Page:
Myth Busters – Stock Market Edition

The local economy seems firmly stuck between the proverbial rock and a hard place, with our biggest problem being debt and lacklustre economic growth.  In such a scenario, it’s important to know how to make the best use of your hard earned dollars. Without a doubt, the surest way to stay ahead of economic trouble is with steady, compounding growth opportunities. In times past, investors counted on bonds for a nice payout.  However, since the after math of debt restructuring, interest rates have been significantly lower, causing more people to take a look at opportunities in the stock market. With good reason; because in the world of investing no other asset class has outperformed the stock market in the long term, including real estate.   In order to help you make good use of this powerful investment tool we want to dispel some of the myths about successful investing in the stock market. 

Stocks are only for people educated formally in finance.

This myth needs to be dispelled 1st, because the truth is a “normal person” like you — regardless of education or experience — can invest successfully in the stock market. The core knowledge and strategy of stock investing are quite simple in theory – buy low and sell high. While there is no doubt certain concepts that you need to learn about, such as book value, dividend yield, price-earnings ratio (P/E), return on equity, etc.  They all are concepts used to know what is low and what is high in a market.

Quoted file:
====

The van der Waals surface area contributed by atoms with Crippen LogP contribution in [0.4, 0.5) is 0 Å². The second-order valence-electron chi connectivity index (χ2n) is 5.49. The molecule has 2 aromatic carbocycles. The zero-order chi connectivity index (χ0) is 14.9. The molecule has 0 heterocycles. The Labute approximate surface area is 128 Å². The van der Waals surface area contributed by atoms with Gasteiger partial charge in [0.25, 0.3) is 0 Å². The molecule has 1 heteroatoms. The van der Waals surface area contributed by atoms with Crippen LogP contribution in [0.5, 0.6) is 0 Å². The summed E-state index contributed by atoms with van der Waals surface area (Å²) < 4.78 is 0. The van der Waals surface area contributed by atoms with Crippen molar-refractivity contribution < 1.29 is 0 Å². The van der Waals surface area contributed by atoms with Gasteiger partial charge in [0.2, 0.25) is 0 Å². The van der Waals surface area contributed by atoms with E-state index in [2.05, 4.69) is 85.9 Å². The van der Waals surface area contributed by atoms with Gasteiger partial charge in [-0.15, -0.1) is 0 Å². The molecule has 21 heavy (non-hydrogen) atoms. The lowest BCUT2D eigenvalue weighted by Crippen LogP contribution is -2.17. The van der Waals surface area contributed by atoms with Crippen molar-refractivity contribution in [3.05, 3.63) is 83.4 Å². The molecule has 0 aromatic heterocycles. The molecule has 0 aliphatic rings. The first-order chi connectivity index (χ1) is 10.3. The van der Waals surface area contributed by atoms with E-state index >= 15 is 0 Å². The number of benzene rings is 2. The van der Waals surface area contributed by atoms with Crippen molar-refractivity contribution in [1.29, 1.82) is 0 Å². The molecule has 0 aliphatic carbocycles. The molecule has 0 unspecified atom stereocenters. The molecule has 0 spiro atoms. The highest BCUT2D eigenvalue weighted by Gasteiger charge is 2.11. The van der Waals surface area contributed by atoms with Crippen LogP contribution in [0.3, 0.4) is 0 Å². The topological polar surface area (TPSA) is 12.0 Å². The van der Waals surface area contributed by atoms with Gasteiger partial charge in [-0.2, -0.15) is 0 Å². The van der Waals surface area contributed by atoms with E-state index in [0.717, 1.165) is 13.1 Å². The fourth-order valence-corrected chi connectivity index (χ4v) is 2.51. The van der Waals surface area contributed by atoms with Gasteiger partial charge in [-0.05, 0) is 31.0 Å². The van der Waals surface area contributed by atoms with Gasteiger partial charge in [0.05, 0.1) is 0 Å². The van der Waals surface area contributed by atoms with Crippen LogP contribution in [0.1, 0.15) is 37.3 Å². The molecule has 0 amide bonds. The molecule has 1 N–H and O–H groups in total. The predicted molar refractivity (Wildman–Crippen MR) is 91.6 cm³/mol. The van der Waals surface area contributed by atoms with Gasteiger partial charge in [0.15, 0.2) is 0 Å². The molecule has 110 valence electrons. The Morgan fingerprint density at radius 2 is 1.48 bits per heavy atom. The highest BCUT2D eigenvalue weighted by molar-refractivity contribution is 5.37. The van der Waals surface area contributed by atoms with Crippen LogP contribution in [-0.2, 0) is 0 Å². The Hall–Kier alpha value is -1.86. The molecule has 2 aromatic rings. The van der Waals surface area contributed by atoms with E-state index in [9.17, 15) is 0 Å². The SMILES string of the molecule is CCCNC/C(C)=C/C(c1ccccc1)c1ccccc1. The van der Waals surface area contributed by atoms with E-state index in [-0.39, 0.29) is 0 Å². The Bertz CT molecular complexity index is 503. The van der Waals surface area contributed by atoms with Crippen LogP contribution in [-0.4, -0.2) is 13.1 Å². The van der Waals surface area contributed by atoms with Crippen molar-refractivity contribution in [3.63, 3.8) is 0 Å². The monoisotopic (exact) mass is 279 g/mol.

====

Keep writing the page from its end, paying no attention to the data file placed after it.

Stocks are about speculation and gambling.

People tend to approach the market with a very short-term mindset. You should never rush your investments hoping they will produce profits overnight. Any investment designed to make money quickly is not a true investment, but is instead speculation or gambling. A good investment is not made by ‘crossing your fingers’, but buy careful analysis of a business and the environment it is in. When you buy shares of a stock, you are part owner of that company; so act that way.  Get to know your company and its prospect for future growth.

Stocks with a low share price are cheap.

It is very possible that a stock trading at $0.05 is more expensive than one trading at $500.00, as far as its value is concerned. The most common measure of how ‘cheap’ a stock is, is its P/E ratio, which takes the share price and divides it by a company’s annual net income. Generally, stocks with P/Es higher than the broader market P/E are considered expensive, while lower-P/E stocks are considered not so expensive. There are many other metrics used to determine a stock’s value, but the point here is simple, buy a stock based on its value, not its dollar price.

If a stock is listed on an exchange it must me good.

Regulators like the Jamaica Stock Exchange or the Securities Exchange Commission in the US allow corporations to list their companies and allow investors to take part in the business. They ensure that the companies meet certain listing requirements so that investors can know they are not just buying a company that is nothing but a piece of paper. However, as long as all requirements are met, a company that plans to sell ice to Eskimos can get approved.  It’s quite possible that a company listed on an exchange is bleeding cash, racking in losses and is just an all out bad investment.  Investors must understand that a listing on an exchange is not a seal of approval on the merits of the business by the regulator. This is why it is important to do your research and work with an investment advisor that can help you sort through the mountain of data to help you narrow the list of companies that are worthy of your hard earn dollars.

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